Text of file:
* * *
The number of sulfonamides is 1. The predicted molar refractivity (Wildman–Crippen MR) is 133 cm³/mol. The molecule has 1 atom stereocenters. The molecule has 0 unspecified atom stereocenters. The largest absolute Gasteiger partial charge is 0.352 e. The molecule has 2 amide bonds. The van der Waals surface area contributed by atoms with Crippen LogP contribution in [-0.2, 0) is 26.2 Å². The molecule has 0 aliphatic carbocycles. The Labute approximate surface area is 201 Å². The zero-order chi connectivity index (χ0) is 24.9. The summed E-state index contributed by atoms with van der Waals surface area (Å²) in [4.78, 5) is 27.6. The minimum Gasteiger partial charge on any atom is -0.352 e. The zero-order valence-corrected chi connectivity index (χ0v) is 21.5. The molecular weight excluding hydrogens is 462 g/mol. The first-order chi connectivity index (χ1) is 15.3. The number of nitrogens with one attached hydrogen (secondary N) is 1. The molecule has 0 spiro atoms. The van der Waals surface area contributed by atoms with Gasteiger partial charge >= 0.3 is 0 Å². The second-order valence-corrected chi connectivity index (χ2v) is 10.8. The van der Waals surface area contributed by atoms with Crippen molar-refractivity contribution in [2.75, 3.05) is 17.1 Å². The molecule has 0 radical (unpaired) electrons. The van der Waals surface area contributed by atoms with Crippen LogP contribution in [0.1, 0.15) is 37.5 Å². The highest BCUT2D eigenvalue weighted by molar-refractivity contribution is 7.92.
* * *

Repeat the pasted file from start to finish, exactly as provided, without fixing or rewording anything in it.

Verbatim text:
The number of sulfonamides is 1. The predicted molar refractivity (Wildman–Crippen MR) is 133 cm³/mol. The molecule has 1 atom stereocenters. The molecule has 0 unspecified atom stereocenters. The largest absolute Gasteiger partial charge is 0.352 e. The molecule has 2 amide bonds. The van der Waals surface area contributed by atoms with Crippen LogP contribution in [-0.2, 0) is 26.2 Å². The molecule has 0 aliphatic carbocycles. The Labute approximate surface area is 201 Å². The zero-order chi connectivity index (χ0) is 24.9. The summed E-state index contributed by atoms with van der Waals surface area (Å²) in [4.78, 5) is 27.6. The minimum Gasteiger partial charge on any atom is -0.352 e. The zero-order valence-corrected chi connectivity index (χ0v) is 21.5. The molecular weight excluding hydrogens is 462 g/mol. The first-order chi connectivity index (χ1) is 15.3. The number of nitrogens with one attached hydrogen (secondary N) is 1. The molecule has 0 spiro atoms. The van der Waals surface area contributed by atoms with Gasteiger partial charge >= 0.3 is 0 Å². The second-order valence-corrected chi connectivity index (χ2v) is 10.8. The van der Waals surface area contributed by atoms with Crippen molar-refractivity contribution in [2.75, 3.05) is 17.1 Å². The molecule has 0 radical (unpaired) electrons. The van der Waals surface area contributed by atoms with Crippen LogP contribution in [0.1, 0.15) is 37.5 Å². The highest BCUT2D eigenvalue weighted by molar-refractivity contribution is 7.92.